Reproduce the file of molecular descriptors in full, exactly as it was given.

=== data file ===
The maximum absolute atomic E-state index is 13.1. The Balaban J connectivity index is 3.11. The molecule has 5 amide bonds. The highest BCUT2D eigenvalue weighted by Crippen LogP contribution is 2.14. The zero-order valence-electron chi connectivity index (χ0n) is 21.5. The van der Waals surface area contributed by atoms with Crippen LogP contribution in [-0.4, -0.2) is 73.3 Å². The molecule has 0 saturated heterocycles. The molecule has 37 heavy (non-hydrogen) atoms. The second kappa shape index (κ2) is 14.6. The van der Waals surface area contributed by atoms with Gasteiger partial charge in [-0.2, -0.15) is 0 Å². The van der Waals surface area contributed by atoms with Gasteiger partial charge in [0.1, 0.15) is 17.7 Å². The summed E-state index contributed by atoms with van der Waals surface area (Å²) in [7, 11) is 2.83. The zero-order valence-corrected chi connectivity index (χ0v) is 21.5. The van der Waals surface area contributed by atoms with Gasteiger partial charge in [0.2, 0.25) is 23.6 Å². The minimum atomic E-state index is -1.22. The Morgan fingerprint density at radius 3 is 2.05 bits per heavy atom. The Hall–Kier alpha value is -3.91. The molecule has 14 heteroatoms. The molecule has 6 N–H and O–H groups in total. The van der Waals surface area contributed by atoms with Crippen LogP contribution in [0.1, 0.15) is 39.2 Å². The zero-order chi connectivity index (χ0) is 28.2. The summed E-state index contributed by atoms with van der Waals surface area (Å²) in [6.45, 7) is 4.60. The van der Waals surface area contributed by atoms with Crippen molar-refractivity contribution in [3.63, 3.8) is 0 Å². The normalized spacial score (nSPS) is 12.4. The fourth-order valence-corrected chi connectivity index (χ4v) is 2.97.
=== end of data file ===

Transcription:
The maximum absolute atomic E-state index is 13.1. The Balaban J connectivity index is 3.11. The molecule has 5 amide bonds. The highest BCUT2D eigenvalue weighted by Crippen LogP contribution is 2.14. The zero-order valence-electron chi connectivity index (χ0n) is 21.5. The van der Waals surface area contributed by atoms with Crippen LogP contribution in [-0.4, -0.2) is 73.3 Å². The molecule has 0 saturated heterocycles. The molecule has 37 heavy (non-hydrogen) atoms. The second kappa shape index (κ2) is 14.6. The van der Waals surface area contributed by atoms with Gasteiger partial charge in [-0.2, -0.15) is 0 Å². The van der Waals surface area contributed by atoms with Gasteiger partial charge in [0.1, 0.15) is 17.7 Å². The summed E-state index contributed by atoms with van der Waals surface area (Å²) in [7, 11) is 2.83. The zero-order valence-corrected chi connectivity index (χ0v) is 21.5. The van der Waals surface area contributed by atoms with Gasteiger partial charge in [0.2, 0.25) is 23.6 Å². The minimum atomic E-state index is -1.22. The Morgan fingerprint density at radius 3 is 2.05 bits per heavy atom. The Hall–Kier alpha value is -3.91. The molecule has 14 heteroatoms. The molecule has 6 N–H and O–H groups in total. The van der Waals surface area contributed by atoms with Crippen LogP contribution in [0.1, 0.15) is 39.2 Å². The zero-order chi connectivity index (χ0) is 28.2. The summed E-state index contributed by atoms with van der Waals surface area (Å²) in [6.45, 7) is 4.60. The van der Waals surface area contributed by atoms with Crippen molar-refractivity contribution in [3.63, 3.8) is 0 Å². The normalized spacial score (nSPS) is 12.4. The fourth-order valence-corrected chi connectivity index (χ4v) is 2.97.